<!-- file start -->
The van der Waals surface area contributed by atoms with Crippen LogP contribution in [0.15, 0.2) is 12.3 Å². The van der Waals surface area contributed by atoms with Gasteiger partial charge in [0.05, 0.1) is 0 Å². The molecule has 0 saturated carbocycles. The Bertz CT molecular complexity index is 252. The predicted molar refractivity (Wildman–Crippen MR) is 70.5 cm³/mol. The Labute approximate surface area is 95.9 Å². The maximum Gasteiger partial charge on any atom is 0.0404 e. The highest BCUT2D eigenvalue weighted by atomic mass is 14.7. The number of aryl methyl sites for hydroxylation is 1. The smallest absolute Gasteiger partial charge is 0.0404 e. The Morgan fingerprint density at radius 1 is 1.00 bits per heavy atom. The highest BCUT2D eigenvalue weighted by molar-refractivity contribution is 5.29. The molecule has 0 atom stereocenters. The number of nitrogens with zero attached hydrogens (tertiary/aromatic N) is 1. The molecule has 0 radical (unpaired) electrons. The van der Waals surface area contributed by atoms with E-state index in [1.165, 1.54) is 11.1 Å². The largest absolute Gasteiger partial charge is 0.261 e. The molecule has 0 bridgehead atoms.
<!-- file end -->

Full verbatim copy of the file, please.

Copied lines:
The van der Waals surface area contributed by atoms with Crippen LogP contribution in [0.15, 0.2) is 12.3 Å². The van der Waals surface area contributed by atoms with Gasteiger partial charge in [0.05, 0.1) is 0 Å². The molecule has 0 saturated carbocycles. The Bertz CT molecular complexity index is 252. The predicted molar refractivity (Wildman–Crippen MR) is 70.5 cm³/mol. The Labute approximate surface area is 95.9 Å². The maximum Gasteiger partial charge on any atom is 0.0404 e. The highest BCUT2D eigenvalue weighted by atomic mass is 14.7. The number of aryl methyl sites for hydroxylation is 1. The smallest absolute Gasteiger partial charge is 0.0404 e. The Morgan fingerprint density at radius 1 is 1.00 bits per heavy atom. The highest BCUT2D eigenvalue weighted by molar-refractivity contribution is 5.29. The molecule has 0 atom stereocenters. The number of nitrogens with zero attached hydrogens (tertiary/aromatic N) is 1. The molecule has 0 radical (unpaired) electrons. The van der Waals surface area contributed by atoms with E-state index in [1.165, 1.54) is 11.1 Å². The largest absolute Gasteiger partial charge is 0.261 e. The molecule has 0 bridgehead atoms.